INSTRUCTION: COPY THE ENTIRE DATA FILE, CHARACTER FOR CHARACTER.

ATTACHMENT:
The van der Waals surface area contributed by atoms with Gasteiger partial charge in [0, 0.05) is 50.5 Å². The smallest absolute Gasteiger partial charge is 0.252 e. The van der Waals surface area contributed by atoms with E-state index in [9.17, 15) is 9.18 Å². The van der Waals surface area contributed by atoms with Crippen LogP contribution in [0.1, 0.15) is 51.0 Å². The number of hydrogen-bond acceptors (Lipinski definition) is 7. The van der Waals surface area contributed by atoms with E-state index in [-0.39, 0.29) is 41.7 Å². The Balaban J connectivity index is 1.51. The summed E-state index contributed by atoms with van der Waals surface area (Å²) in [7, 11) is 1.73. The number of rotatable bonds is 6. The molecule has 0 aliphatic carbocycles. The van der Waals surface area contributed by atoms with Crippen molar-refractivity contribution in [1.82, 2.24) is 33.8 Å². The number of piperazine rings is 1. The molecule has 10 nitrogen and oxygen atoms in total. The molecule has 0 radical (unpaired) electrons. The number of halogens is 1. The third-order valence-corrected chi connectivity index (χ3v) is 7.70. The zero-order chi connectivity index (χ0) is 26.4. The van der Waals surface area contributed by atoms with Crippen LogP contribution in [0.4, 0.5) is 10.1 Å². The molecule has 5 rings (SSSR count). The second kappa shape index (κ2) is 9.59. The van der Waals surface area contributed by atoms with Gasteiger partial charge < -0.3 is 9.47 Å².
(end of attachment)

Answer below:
The van der Waals surface area contributed by atoms with Gasteiger partial charge in [0, 0.05) is 50.5 Å². The smallest absolute Gasteiger partial charge is 0.252 e. The van der Waals surface area contributed by atoms with E-state index in [9.17, 15) is 9.18 Å². The van der Waals surface area contributed by atoms with Crippen LogP contribution in [0.1, 0.15) is 51.0 Å². The number of hydrogen-bond acceptors (Lipinski definition) is 7. The van der Waals surface area contributed by atoms with E-state index in [-0.39, 0.29) is 41.7 Å². The Balaban J connectivity index is 1.51. The summed E-state index contributed by atoms with van der Waals surface area (Å²) in [7, 11) is 1.73. The number of rotatable bonds is 6. The molecule has 0 aliphatic carbocycles. The van der Waals surface area contributed by atoms with Crippen molar-refractivity contribution in [1.82, 2.24) is 33.8 Å². The number of piperazine rings is 1. The molecule has 10 nitrogen and oxygen atoms in total. The molecule has 0 radical (unpaired) electrons. The number of halogens is 1. The third-order valence-corrected chi connectivity index (χ3v) is 7.70. The zero-order chi connectivity index (χ0) is 26.4. The van der Waals surface area contributed by atoms with Crippen LogP contribution in [0.4, 0.5) is 10.1 Å². The molecule has 5 rings (SSSR count). The second kappa shape index (κ2) is 9.59. The van der Waals surface area contributed by atoms with Gasteiger partial charge < -0.3 is 9.47 Å².